A $2.98 billion aid package to Ukraine the Pentagon announced Wednesday includes surface-to-air missile systems, artillery ammunition and drones. Since January, the Biden administration has spent $13.5 billion on military aid to Ukraine.
The White House said the latest security assistance would allow Ukraine to continue defending itself over the long term.
“I know this Independence Day is bittersweet for many Ukrainians as thousands have been killed or wounded, millions have been displaced from their homes, and so many others have fallen victim to Russian atrocities and attacks,” President Joe Biden said in a statement. “But six months of relentless attacks have only strengthened Ukrainians’ pride in themselves, in their country, and in their 31 years of independence.”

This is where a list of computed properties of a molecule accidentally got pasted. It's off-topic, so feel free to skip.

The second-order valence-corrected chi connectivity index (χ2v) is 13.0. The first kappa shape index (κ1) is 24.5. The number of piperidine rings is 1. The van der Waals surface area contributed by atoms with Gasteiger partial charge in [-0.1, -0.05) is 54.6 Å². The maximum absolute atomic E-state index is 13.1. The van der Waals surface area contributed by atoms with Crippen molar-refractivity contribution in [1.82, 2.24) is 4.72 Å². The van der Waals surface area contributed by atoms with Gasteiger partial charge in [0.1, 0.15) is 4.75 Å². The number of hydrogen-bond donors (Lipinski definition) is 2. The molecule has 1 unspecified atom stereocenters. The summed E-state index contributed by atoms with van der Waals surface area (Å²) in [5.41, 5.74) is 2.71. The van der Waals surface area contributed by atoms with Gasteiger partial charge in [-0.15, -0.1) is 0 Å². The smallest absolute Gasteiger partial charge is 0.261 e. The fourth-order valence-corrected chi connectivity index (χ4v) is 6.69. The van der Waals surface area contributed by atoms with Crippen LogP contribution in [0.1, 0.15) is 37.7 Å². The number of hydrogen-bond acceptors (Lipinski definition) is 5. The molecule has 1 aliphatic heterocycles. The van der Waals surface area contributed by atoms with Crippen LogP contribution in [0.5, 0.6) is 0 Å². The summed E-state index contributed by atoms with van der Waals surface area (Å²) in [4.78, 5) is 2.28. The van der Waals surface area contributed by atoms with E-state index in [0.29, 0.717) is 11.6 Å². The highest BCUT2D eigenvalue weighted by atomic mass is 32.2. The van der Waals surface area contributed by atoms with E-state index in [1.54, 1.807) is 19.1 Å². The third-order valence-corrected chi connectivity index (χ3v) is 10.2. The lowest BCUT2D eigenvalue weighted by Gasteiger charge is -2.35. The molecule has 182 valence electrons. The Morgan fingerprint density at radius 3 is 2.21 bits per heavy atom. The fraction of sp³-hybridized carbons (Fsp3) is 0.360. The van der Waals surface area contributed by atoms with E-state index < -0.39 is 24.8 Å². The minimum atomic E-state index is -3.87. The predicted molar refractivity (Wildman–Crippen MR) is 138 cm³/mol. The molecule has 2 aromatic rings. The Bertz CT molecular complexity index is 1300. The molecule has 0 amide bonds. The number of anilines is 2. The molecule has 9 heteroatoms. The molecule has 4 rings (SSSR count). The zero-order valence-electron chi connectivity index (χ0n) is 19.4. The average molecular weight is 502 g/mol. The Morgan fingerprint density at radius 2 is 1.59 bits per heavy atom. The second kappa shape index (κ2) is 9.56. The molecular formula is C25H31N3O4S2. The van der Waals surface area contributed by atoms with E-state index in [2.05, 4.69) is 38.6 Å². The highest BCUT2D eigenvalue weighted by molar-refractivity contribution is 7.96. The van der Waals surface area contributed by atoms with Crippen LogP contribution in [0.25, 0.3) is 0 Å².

Ukrainian Finance Minister Sergei Marchenko called the grant “an important gift for our country.”
Two-time major tennis champion and former world No. 1 Victoria Azarenka, who is from Belarus, was dropped Wednesday from a pre-U.S. Open exhibition event raising money for humanitarian assistance in Ukraine. 
Belarus has been Russia’s strongest supporter since the invasion. Ukrainian player Marta Kostyuk questioned having a Belarusian participate in the U.S. Tennis Association’s “Tennis Plays for Peace” exhibition Wednesday night in New York. 
Wimbledon banned Russian and Belarusian players, but the U.S. Open is allowing them to play in the event that starts Monday.